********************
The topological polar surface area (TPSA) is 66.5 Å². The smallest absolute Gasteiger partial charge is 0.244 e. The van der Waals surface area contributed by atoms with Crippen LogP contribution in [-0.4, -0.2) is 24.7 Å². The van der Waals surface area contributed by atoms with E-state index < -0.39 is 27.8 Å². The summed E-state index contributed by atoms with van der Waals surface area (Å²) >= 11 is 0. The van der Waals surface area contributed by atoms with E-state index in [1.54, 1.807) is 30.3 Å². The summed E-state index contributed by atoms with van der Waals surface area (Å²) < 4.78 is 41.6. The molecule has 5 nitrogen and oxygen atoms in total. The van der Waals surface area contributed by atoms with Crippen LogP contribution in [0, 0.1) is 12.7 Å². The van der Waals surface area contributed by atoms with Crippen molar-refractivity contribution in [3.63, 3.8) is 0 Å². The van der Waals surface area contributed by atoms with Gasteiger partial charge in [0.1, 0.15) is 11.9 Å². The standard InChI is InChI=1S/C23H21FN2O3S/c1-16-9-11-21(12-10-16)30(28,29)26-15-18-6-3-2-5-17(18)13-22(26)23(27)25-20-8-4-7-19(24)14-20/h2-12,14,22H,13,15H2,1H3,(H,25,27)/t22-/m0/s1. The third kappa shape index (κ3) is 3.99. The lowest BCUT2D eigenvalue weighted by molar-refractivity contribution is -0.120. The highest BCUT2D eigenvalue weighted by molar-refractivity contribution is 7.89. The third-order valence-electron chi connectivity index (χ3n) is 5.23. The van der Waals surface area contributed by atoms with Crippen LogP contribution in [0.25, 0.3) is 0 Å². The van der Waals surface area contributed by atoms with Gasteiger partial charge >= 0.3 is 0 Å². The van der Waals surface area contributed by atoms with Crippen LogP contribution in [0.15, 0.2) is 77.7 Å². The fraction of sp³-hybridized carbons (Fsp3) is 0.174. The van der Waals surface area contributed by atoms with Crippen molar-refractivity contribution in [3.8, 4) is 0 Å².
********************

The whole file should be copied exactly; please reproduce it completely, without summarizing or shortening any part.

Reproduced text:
The topological polar surface area (TPSA) is 66.5 Å². The smallest absolute Gasteiger partial charge is 0.244 e. The van der Waals surface area contributed by atoms with Crippen LogP contribution in [-0.4, -0.2) is 24.7 Å². The van der Waals surface area contributed by atoms with E-state index < -0.39 is 27.8 Å². The summed E-state index contributed by atoms with van der Waals surface area (Å²) >= 11 is 0. The van der Waals surface area contributed by atoms with E-state index in [1.54, 1.807) is 30.3 Å². The summed E-state index contributed by atoms with van der Waals surface area (Å²) < 4.78 is 41.6. The molecule has 5 nitrogen and oxygen atoms in total. The van der Waals surface area contributed by atoms with Crippen LogP contribution in [0, 0.1) is 12.7 Å². The van der Waals surface area contributed by atoms with Crippen molar-refractivity contribution in [3.63, 3.8) is 0 Å². The van der Waals surface area contributed by atoms with Gasteiger partial charge in [0.1, 0.15) is 11.9 Å². The standard InChI is InChI=1S/C23H21FN2O3S/c1-16-9-11-21(12-10-16)30(28,29)26-15-18-6-3-2-5-17(18)13-22(26)23(27)25-20-8-4-7-19(24)14-20/h2-12,14,22H,13,15H2,1H3,(H,25,27)/t22-/m0/s1. The third kappa shape index (κ3) is 3.99. The lowest BCUT2D eigenvalue weighted by molar-refractivity contribution is -0.120. The highest BCUT2D eigenvalue weighted by molar-refractivity contribution is 7.89. The third-order valence-electron chi connectivity index (χ3n) is 5.23. The van der Waals surface area contributed by atoms with Crippen LogP contribution in [0.25, 0.3) is 0 Å². The van der Waals surface area contributed by atoms with Gasteiger partial charge >= 0.3 is 0 Å². The van der Waals surface area contributed by atoms with Crippen LogP contribution in [0.15, 0.2) is 77.7 Å². The fraction of sp³-hybridized carbons (Fsp3) is 0.174. The van der Waals surface area contributed by atoms with Crippen molar-refractivity contribution in [3.8, 4) is 0 Å².